I'd like to thank MyFootballFacts for collating the Lawro results each week and for collating results and betting odds, both are great resources.

It's still a work in progress but I've used the info from the Football-Data site to create an interactive dashboard of shots taken/faced by each team:

Twitter: @we_r_pl

Saturday, 13 May 2017

Llorente: Lion King

With just 2 games left, it's going to require a huge team effort to get over the line and although I'd love to think we'll be safe by Sunday afternoon, I think it'll go down to the final game. One of the key things that's even kept us in with a chance is the goal scoring of Fernando Llorente.

Over the course of his career, Llorente has focused on doing his work 6-10 yards out from goal which is a large reason why any criticism of his sprint stats is misguided. As with any stat, context is king and Llorente's relative lack of sprinting isn't the sign of a lazy player, more one who is doing what he's good at and what he's been told to do. If you used him for an aggressive press you'd end up with the worst of both worlds, it wouldn't be very effective and you'd also then knacker him out making him less effective.

Llorente's shot location in the League games over the last 5 seasons, focused on the danger zone
For the Swans, the location map is pretty similar, he has 13 goals from his 50 shots with anything long range at a minimum:
Majority of Llorente's activity is within 10 yards of goal
Not surprisingly, an awful lot of that shot activity are headers with 35 of Llorente's 50 shots (and 7 of his 13 goals) coming via his head.
Opta have reclassified his goal v Everton as 'Other Body Part' but I'm keeping it as a header
Llorente using his head a lot is no big surprise but the fact that 70% of his attempts were headers actually puts him quite a way out in front of 'similar' players (Rondon 42%, Benteke 47% and Crouch 50%), also no surprise that he has more headed shots than today's opponent Jermain Defoe but was interesting that 0 of Defoe's 96 attempts have been headers.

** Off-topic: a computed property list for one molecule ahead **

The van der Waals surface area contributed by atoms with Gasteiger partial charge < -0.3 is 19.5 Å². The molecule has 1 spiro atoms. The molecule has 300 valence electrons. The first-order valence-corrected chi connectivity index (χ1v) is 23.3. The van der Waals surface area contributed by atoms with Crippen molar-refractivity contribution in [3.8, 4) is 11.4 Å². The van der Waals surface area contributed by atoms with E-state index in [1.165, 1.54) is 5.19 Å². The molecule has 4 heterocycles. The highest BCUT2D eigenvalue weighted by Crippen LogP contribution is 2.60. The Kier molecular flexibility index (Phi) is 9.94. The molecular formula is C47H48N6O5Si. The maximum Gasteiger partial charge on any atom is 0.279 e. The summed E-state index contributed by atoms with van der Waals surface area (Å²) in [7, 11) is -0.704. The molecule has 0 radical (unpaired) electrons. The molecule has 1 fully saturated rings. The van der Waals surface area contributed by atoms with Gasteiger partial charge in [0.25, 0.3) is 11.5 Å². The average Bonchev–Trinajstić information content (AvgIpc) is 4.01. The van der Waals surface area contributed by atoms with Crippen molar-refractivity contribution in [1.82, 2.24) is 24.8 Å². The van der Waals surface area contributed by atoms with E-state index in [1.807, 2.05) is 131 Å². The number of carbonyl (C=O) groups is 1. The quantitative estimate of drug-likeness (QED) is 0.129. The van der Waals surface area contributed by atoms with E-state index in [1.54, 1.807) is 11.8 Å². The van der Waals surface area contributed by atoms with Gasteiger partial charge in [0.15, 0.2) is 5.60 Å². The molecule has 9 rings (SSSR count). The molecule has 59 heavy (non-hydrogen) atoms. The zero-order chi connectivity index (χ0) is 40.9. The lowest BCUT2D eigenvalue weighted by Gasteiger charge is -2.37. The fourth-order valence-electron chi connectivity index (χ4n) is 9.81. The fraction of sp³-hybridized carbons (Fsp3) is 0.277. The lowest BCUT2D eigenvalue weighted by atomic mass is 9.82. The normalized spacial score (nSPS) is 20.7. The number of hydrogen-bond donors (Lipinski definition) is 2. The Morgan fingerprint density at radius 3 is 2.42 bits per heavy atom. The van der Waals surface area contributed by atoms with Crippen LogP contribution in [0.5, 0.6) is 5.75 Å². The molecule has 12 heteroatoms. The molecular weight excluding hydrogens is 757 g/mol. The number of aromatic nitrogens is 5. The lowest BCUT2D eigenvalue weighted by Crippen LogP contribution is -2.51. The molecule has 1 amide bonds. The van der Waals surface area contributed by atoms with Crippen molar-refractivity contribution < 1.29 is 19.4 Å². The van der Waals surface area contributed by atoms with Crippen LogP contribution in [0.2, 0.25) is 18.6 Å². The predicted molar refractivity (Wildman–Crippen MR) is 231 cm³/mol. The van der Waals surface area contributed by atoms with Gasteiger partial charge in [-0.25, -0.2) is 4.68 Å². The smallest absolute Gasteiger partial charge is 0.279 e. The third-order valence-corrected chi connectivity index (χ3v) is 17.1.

One thing that should be highlighted though is the comparison with Llorente's fellow Spaniard Baston. Looking at things now, Llorente seems a massive success (and supposedly coveted by Chelsea during the Jan transfer window) and Baston a flop.

Comparing their figures though, Baston has scored 1 goal in his 549 Premier League minutes. The fact that those minutes are spread across 18 games (athough only 4 starts) makes it feel as if he's had plenty of chances and not taken them.

As a comparison, in the first 549 league minutes Llorente played, he also scored only 1 goal. You could argue it's taken time for Llorente to settle in and for the team to work out how to make the most of him but surely you could put the same case forward for Baston.

Whether he'll come good at some point is difficult to tell but certainly too soon to write him off, even if this season (at least so far) has been a bit of a waste for him.

Opta Data via Statszone, Whoscored  Squawka